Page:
The strip of mud and shingle between the shore and the concrete sea wall is almost as grey as the rough sea beyond and the bleak skies above. A drab day with deadening light. Somebody has stolen the Isle of Wight, shrouded it in fine mist and spray and a light rain that quickly soaks through the most effective of coats.
Look closer. Look out from the shelter of the café, through rain-streaked windows and back towards the beach. On the rain-washed mudflats oystercatchers are at work, questing deep into slick mud with their straight, deadly bills. Small parties of them fly past, crying in alarm, just below the black-headed gulls that tack expertly against a stiff wind, their silvery wings braced against the weather.
Look closer still, on the stones between the oystercatchers’ feet, in the pool just appearing as the tide falls. On every available anchorage strips and curtains and fronds of seaweed are holding fast, a diverse saltwater garden. Between the stones and weed lie myriad mollusc shells: some occupied, some empty. A few bear the borehole scars of past maritime battles or the cases of tube-bearing worms.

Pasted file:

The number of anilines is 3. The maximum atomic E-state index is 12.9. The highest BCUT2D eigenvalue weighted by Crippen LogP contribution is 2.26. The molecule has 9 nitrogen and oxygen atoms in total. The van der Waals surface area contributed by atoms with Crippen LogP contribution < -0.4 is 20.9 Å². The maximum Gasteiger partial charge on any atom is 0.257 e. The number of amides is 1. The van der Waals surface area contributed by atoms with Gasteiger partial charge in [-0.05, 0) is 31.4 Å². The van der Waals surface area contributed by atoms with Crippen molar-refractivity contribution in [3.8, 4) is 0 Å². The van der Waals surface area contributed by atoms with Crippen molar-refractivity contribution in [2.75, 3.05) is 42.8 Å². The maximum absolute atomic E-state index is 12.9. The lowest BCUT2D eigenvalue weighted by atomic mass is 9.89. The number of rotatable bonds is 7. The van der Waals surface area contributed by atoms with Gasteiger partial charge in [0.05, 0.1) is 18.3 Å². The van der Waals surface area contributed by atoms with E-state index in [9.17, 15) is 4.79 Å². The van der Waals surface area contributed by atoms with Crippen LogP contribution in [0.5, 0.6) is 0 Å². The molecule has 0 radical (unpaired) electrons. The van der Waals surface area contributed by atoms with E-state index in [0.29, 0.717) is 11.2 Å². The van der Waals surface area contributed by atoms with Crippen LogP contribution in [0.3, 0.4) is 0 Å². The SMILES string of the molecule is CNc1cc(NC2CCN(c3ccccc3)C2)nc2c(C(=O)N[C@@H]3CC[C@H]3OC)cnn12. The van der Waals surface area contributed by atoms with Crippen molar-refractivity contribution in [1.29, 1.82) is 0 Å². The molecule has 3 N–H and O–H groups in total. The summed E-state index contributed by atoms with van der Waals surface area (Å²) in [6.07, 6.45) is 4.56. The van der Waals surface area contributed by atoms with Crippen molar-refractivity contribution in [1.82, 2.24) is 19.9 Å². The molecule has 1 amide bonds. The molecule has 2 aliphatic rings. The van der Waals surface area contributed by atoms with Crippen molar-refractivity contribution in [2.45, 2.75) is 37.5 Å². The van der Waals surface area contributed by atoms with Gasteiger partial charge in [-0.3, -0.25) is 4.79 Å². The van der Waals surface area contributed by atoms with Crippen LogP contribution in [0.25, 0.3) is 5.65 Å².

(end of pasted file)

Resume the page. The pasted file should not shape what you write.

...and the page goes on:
Look closer again; lift the largest rock in the pool. On its underside a cluster of sea spiders is taking shelter. Disturbed, they slink away with a slow, lurching gait on ponderously questing legs. The rock surface they crawl over teems with life of all forms: barnacles, sponges, sea-snails, minute young crabs and a bristly mail-shell – yet another form of mollusc – resplendent and glistening under the surface tension of a thin layer of water. A single stretch of coast with many scales to explore and many stories to uncover.